He goes to blow the large candle out, as anyone would do with their cake, and the sparks started to come my way. Instead of everyone around me jumping back, 3-4 people jumped in front of me, like they were the secret service diving to take a bullet for the President,  to shield me from the sparks. It was extremely funny and made for some hilarious conversation for the next 30 minutes.

I hope there is a picture or video of it!

The asado was a really fun event despite the rain. I really appreciate being invited and having a great time with the group from Disco Sur. I also really enjoyed playing Ultimate Frisbee with them on Sunday in their league games in Argentina.

To Disco Sur, thanks for letting me play with you guys Sunday. It was a lot of fun.

To Maxi, thanks for my first asado and everything else!

To Fernando, thanks for not killing me on your birthday with fireworks and thanks for the great hospitality!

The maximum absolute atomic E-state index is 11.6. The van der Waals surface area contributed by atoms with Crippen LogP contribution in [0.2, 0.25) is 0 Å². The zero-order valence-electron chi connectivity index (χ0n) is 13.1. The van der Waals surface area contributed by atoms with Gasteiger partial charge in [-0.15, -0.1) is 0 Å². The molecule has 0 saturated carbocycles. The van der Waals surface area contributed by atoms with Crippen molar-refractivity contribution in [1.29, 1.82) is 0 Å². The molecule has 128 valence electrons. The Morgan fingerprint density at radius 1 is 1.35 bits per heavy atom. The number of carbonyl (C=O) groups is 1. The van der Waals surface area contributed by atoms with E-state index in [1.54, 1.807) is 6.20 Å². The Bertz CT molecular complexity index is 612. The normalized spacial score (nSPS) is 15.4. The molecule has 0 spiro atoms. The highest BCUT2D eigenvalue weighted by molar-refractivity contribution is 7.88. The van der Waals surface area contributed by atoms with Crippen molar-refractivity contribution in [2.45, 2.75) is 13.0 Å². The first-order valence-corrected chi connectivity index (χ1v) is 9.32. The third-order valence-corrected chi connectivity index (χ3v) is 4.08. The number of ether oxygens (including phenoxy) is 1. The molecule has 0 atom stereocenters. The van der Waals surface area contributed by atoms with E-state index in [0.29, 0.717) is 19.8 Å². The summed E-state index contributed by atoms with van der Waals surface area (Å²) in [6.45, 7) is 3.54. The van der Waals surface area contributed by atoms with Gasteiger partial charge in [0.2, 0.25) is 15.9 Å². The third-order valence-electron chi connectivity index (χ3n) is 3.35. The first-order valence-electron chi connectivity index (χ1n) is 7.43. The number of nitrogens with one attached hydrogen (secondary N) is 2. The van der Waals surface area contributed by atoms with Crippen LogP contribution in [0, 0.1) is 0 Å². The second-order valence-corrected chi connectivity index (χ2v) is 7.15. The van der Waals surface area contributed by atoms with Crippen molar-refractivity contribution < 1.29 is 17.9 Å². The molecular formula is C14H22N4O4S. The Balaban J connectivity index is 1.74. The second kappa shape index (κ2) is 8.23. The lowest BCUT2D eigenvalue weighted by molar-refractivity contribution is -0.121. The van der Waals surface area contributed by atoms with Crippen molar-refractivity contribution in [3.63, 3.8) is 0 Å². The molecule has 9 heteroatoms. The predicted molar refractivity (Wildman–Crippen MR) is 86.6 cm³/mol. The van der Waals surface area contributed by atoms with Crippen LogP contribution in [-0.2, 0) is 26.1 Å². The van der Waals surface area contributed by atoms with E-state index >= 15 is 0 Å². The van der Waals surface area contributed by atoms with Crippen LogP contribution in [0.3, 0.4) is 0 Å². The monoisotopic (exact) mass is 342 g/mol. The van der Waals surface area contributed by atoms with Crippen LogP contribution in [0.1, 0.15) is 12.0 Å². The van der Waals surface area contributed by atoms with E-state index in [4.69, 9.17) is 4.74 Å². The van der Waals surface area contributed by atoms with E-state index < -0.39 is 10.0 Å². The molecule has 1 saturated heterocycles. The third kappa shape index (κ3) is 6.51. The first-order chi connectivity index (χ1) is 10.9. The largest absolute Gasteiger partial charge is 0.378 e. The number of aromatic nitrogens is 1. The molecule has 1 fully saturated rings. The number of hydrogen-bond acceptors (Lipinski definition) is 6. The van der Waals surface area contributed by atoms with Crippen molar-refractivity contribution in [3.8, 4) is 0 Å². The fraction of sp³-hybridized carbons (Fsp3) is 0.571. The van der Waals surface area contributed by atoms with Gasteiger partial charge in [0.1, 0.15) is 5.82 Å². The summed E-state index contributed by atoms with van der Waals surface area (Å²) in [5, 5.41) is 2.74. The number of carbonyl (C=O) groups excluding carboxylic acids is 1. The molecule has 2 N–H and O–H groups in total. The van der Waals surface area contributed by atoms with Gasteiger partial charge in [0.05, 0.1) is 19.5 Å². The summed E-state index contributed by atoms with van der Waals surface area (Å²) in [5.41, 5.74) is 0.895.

TIMEBOMB! La Bomba De Tiempo

To me, traveling isn’t about seeing the super touristy stuff and leaving. It’s about experiencing the culture, meeting people, and having great adventures.

As part of my time in Buenos Aires, I was trying to find fun things to do that aren’t super touristy. I’m not a fan of going to look at a building, taking a picture, and then walking to the next one (it doesn’t mean I haven’t done that, but it doesn’t really excite me).

As I was looking for fun things to experience, a friend told me about this party/concert/rave every monday night with drums that was called “La Bomba de Tiempo” which means, Timebomb. Since I’m a drummer at heart and I love good rhythm and a funky beat, I thought it would be awesome and decided to do.

It was at this place called Konex. They play every Monday, but sometimes they play indoors and sometimes they play outdoors.

We went with a group from Couch Surfing that Matias, a local guys who plays Ultimate Frisbee puts together. We went to the meet up spot across the street and waited. Slowly, about 10 people showed up from Couch Surfing. They were from Brazil, USA, Columbia, Australia, New Zealand, England and Argentina. When enough people showed up, we went inside. Tickets were $50 Argentina Pesos each (about US$12).